Refurbishment and transformation of the Library. August 2013

The transformation was undertaken with the generous assitance of the Nicholas Anthony Aroney Trust, and the Kytherian Association of Australia, (KAA) both located in Sydney, Australia, and the Kytherian Society of California (KSOCA), based in Los Angeles, USA.

New marble signs, written in both Greek and English announce the opening of the Kytherian Municipal Library

New marble signs, written in both Greek and English announce the opening of the Kytherian Municipal Library in 2012. Note the freshly painted walls. Painting was undertaken in the summer of 2013.

The courtyard of the Municipal Library in 2011-June 2013, in need of refurbishment

The courtyard as it existed 2011- April 2013, was grossly inadequate. It discouraged persons attending the Library at all.

Superb end product following the refurbishment of the rear courtyard of the Kytherian Municipal Library

The courtyard after the refurbishment of August 2013. This is the view from the rear door to the archway on the eastern wall. The condition of the courtyard now is a great improvement to the state of the courtyard as it existed in the years leading up to mid-2013.

Looking over the beautifully constructed eastern wall into the courtyard

View of the courtyard facing the township of Ayios Elias. The pergola has been constructed on the northern wall.

Pergola against the northern wall in the courtyard of the Kytherian Municipal Library

The pergola on the northern wall of the courtyard. This has been equipped with electrical power and lighting, and can now be used for evening cultural events and performances.

The indefatigable volunteers

The opening of the Library has been a great source of pride for residents of the island, as well as those living in the Kytherian diaspora.

The Library functions because of the dedication of a number of volunteers. Two of the main "drivers" have been John Stathatos and Dimitris Koutrafouris.

John Stathatos (centre) introducing Professor and Mrs George Huxley to the library during the course of their 2013 visit to the island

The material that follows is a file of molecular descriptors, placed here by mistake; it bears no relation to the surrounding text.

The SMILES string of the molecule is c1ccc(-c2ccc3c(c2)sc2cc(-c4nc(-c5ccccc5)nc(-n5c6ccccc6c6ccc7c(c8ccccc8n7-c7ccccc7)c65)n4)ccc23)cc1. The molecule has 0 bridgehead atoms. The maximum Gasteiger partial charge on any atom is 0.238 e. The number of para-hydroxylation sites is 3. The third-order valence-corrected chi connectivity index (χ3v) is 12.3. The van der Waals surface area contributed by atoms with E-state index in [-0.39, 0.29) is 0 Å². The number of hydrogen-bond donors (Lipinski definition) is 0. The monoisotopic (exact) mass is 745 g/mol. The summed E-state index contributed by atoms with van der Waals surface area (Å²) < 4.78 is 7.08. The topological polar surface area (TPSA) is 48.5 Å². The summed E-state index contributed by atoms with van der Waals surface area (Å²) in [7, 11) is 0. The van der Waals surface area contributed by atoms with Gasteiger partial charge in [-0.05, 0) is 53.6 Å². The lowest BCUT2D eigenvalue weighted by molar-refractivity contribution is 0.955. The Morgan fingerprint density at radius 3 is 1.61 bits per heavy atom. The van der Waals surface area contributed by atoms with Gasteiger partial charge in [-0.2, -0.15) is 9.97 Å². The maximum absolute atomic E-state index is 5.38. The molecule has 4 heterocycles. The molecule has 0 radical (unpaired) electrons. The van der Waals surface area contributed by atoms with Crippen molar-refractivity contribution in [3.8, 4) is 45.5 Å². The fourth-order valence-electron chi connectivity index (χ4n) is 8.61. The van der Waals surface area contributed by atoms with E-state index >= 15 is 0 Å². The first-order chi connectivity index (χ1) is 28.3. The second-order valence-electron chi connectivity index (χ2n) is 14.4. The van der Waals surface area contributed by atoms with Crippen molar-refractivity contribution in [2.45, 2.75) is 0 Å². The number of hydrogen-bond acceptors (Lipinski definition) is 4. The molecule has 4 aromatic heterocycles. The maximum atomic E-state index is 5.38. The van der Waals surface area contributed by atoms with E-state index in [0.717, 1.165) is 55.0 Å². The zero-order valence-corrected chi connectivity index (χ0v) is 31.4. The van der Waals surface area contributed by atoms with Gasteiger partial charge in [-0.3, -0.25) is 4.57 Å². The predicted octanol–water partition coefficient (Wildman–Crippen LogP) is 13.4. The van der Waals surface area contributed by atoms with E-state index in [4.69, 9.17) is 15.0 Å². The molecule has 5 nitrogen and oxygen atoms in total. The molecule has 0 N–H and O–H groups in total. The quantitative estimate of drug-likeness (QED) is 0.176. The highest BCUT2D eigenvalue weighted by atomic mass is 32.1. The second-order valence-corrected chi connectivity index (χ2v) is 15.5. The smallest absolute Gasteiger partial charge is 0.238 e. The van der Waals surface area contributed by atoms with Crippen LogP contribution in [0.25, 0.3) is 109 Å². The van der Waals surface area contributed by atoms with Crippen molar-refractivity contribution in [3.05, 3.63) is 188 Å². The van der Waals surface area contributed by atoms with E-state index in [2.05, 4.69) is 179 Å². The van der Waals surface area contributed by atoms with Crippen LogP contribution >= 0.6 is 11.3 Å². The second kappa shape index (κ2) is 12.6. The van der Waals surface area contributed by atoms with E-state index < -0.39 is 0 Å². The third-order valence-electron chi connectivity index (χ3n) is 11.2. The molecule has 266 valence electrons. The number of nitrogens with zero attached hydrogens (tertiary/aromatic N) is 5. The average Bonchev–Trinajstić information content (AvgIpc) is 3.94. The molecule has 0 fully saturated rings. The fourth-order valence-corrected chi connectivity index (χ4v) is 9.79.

Dimitris Koutrafouris is an extremely dedicated volunteer to the Kytherian Municipal Library

Dimitris Koutrafouris is very dedicated to the Library, and spends innumerable hours there. Here he is entering details about a book into the Central catalogue. Many persons are donating books to the Library in large quantities.

Other volunteers who work tirelessly include, Sara Scopsi-Tzanne, Yianna Karavokyri, Heleni Rousketou, and Fotini Yiamtsidou.

These volunteers are assisted by Maria Lourantou (teacher in Chora Primary School), Heleni Drivakou (teacher in Potamos Primary School), Maria Lepoura (chess teacher), Sofia Nezi and Alex Veneris.

Note that the volunteers conceive the function of Library to be much more than a mere lending library. In addition it will act as a research institution, and a centre of culture for the island of Kythera, fostering, art, theatre, poetry, photography, and audiovisual creativity, amongst other activities. The Library is also heavily integrated with the schools on the island, providing a venue for many school students activities, as can be evidenced by photographs that appear later in this entry. Above all the volunteers want the Library to be "zodino" (alive) - a place where multifarious activities occur on an on-going basis.

Summer 2013 building developments. How the renovations and transformation occurred.

It was decided in 2012, that the exterior of the Library needed a good makeover and landscaping.